How many times have you said, “The book was OK, but the movie was fantastic”?
Common knowledge says the difference is because movies have to trim the plot and cut scenes to fit the story into a shorter format. That’s part of the reason, but I think there’s another, subtler and far more important ingredient lost in the translation—the telling. With the exception of voice-overs, movies are all show and no tell. Books, on the other hand, have loads of telling. Continue reading
I thought this was going to be a simple research and post project. Oops—wrong again.
First off, let me give you some background. I have had a problem with getting through transitions and summaries in my writing. Not every time. But when my writing snags it’s usually not on character actions, reactions, scene description, dialogue or the step-by-step illustration of a scene. It’s on the narrative asides, the summaries and the stuff between scenes. What I think of as the non-scene writing. Continue reading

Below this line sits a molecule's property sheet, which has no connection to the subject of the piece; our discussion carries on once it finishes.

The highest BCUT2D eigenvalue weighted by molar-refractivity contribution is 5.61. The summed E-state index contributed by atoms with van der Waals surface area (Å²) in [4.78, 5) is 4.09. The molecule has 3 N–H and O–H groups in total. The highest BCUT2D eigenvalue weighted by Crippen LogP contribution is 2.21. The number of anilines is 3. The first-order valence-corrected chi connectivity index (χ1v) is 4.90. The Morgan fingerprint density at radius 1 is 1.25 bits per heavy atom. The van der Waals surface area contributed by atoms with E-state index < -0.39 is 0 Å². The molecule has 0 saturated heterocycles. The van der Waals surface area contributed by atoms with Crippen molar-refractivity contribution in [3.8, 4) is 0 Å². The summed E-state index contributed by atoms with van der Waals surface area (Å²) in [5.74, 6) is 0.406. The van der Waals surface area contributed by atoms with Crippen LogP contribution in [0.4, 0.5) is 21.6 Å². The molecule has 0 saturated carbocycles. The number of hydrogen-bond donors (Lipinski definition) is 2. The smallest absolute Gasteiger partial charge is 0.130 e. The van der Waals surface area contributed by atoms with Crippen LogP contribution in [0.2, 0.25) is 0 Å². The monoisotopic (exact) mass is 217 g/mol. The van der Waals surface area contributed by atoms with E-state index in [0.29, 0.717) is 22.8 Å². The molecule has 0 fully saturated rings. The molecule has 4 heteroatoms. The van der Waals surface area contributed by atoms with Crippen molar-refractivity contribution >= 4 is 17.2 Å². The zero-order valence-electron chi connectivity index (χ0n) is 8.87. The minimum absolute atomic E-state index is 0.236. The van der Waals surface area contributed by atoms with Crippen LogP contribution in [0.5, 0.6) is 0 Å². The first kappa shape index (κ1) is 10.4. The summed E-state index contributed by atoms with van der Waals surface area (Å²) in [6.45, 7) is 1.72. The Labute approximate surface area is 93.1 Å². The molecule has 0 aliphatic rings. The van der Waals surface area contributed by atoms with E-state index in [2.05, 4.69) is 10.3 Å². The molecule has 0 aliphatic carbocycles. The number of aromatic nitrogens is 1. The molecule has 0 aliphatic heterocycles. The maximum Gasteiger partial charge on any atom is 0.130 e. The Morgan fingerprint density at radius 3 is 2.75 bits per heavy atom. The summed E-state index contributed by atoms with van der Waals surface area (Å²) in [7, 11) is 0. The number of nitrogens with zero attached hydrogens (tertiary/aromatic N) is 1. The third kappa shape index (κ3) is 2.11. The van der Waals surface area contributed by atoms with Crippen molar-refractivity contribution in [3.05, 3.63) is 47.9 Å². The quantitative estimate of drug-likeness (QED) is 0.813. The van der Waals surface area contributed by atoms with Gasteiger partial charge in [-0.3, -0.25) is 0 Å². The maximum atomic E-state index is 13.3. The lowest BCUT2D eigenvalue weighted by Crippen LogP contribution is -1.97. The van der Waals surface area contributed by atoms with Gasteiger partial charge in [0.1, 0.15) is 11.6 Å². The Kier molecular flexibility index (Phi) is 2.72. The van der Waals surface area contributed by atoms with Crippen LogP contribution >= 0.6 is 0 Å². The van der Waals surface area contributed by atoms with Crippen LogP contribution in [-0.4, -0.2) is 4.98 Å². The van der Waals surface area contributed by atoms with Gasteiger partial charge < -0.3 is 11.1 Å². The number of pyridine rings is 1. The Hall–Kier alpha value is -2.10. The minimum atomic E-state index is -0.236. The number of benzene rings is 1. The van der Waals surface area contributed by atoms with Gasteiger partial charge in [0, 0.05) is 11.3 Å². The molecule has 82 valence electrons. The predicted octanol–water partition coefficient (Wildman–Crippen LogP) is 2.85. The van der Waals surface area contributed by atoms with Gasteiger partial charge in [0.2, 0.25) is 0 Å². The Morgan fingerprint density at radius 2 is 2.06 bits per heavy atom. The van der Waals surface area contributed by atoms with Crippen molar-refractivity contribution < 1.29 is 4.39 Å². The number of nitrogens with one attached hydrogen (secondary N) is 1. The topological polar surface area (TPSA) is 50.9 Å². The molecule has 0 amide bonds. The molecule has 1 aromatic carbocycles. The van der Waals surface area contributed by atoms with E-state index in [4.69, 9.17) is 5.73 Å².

For our May “Learn to Write by Reading” challenge, we invited you to examine books that had great dialogue. Now, apply what you learned to your own manuscript.
In television and movies, the writers often use dialogue to convey information. But in a book, because novelists have more options for conveying information, using dialogue for info dumps is a telltale sign of an amateur. If two characters already know something, they won’t stop to tell each other about it. Read through your own dialogue and highlight any instances of info dumping you find. Now decide if the information is actually necessary to the story. If it is, pick another way to convey it, such as through action, thought, or description.